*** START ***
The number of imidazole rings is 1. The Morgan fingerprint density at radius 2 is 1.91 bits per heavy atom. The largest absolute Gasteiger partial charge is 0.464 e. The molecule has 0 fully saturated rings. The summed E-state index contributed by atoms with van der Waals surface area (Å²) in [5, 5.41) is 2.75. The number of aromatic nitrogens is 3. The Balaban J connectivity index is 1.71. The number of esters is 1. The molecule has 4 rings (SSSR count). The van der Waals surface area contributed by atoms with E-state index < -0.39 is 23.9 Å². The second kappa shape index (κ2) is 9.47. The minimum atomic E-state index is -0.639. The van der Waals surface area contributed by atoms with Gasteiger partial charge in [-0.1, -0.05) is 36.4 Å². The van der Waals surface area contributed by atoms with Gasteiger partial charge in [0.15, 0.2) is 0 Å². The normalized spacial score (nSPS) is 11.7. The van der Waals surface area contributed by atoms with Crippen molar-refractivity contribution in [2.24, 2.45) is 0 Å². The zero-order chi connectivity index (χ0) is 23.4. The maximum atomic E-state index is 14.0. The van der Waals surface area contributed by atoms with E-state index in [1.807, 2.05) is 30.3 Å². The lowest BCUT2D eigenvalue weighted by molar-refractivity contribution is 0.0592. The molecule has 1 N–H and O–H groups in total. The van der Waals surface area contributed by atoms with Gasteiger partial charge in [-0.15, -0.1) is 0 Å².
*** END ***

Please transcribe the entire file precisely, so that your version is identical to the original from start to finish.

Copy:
The number of imidazole rings is 1. The Morgan fingerprint density at radius 2 is 1.91 bits per heavy atom. The largest absolute Gasteiger partial charge is 0.464 e. The molecule has 0 fully saturated rings. The summed E-state index contributed by atoms with van der Waals surface area (Å²) in [5, 5.41) is 2.75. The number of aromatic nitrogens is 3. The Balaban J connectivity index is 1.71. The number of esters is 1. The molecule has 4 rings (SSSR count). The van der Waals surface area contributed by atoms with E-state index < -0.39 is 23.9 Å². The second kappa shape index (κ2) is 9.47. The minimum atomic E-state index is -0.639. The van der Waals surface area contributed by atoms with Gasteiger partial charge in [-0.1, -0.05) is 36.4 Å². The van der Waals surface area contributed by atoms with Gasteiger partial charge in [0.15, 0.2) is 0 Å². The normalized spacial score (nSPS) is 11.7. The van der Waals surface area contributed by atoms with Crippen molar-refractivity contribution in [2.24, 2.45) is 0 Å². The zero-order chi connectivity index (χ0) is 23.4. The maximum atomic E-state index is 14.0. The van der Waals surface area contributed by atoms with E-state index in [1.807, 2.05) is 30.3 Å². The lowest BCUT2D eigenvalue weighted by molar-refractivity contribution is 0.0592. The molecule has 1 N–H and O–H groups in total. The van der Waals surface area contributed by atoms with Gasteiger partial charge in [-0.15, -0.1) is 0 Å².